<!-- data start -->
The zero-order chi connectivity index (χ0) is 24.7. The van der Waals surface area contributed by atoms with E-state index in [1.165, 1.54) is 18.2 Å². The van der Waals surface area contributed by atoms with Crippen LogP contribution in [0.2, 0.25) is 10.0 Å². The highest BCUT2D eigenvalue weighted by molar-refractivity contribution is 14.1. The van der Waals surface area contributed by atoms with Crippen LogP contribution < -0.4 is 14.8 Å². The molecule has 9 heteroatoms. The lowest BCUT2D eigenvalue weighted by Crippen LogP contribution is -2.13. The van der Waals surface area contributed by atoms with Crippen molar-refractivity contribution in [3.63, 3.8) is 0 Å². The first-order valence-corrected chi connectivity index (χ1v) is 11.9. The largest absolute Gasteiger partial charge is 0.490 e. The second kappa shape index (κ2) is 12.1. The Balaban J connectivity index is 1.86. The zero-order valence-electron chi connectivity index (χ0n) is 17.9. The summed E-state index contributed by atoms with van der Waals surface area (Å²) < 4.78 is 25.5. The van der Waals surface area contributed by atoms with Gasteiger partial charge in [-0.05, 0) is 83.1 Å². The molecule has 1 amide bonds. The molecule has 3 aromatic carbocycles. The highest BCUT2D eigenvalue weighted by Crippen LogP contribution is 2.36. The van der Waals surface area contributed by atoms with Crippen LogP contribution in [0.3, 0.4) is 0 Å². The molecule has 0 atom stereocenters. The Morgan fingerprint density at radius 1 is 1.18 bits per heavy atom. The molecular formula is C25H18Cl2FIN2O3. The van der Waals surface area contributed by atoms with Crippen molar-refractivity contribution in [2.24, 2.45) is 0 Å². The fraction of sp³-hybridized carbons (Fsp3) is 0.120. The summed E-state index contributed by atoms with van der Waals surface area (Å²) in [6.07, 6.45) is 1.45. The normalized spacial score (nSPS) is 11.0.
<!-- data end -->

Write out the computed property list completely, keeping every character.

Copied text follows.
The zero-order chi connectivity index (χ0) is 24.7. The van der Waals surface area contributed by atoms with E-state index in [1.165, 1.54) is 18.2 Å². The van der Waals surface area contributed by atoms with Crippen LogP contribution in [0.2, 0.25) is 10.0 Å². The highest BCUT2D eigenvalue weighted by molar-refractivity contribution is 14.1. The van der Waals surface area contributed by atoms with Crippen LogP contribution < -0.4 is 14.8 Å². The molecule has 9 heteroatoms. The lowest BCUT2D eigenvalue weighted by Crippen LogP contribution is -2.13. The van der Waals surface area contributed by atoms with Crippen molar-refractivity contribution in [3.63, 3.8) is 0 Å². The first-order valence-corrected chi connectivity index (χ1v) is 11.9. The largest absolute Gasteiger partial charge is 0.490 e. The second kappa shape index (κ2) is 12.1. The Balaban J connectivity index is 1.86. The zero-order valence-electron chi connectivity index (χ0n) is 17.9. The summed E-state index contributed by atoms with van der Waals surface area (Å²) < 4.78 is 25.5. The van der Waals surface area contributed by atoms with Gasteiger partial charge in [-0.05, 0) is 83.1 Å². The molecule has 1 amide bonds. The molecule has 3 aromatic carbocycles. The highest BCUT2D eigenvalue weighted by Crippen LogP contribution is 2.36. The van der Waals surface area contributed by atoms with Crippen LogP contribution in [0.3, 0.4) is 0 Å². The molecule has 0 atom stereocenters. The Morgan fingerprint density at radius 1 is 1.18 bits per heavy atom. The molecular formula is C25H18Cl2FIN2O3. The van der Waals surface area contributed by atoms with Crippen molar-refractivity contribution in [2.24, 2.45) is 0 Å². The fraction of sp³-hybridized carbons (Fsp3) is 0.120. The summed E-state index contributed by atoms with van der Waals surface area (Å²) in [6.07, 6.45) is 1.45. The normalized spacial score (nSPS) is 11.0.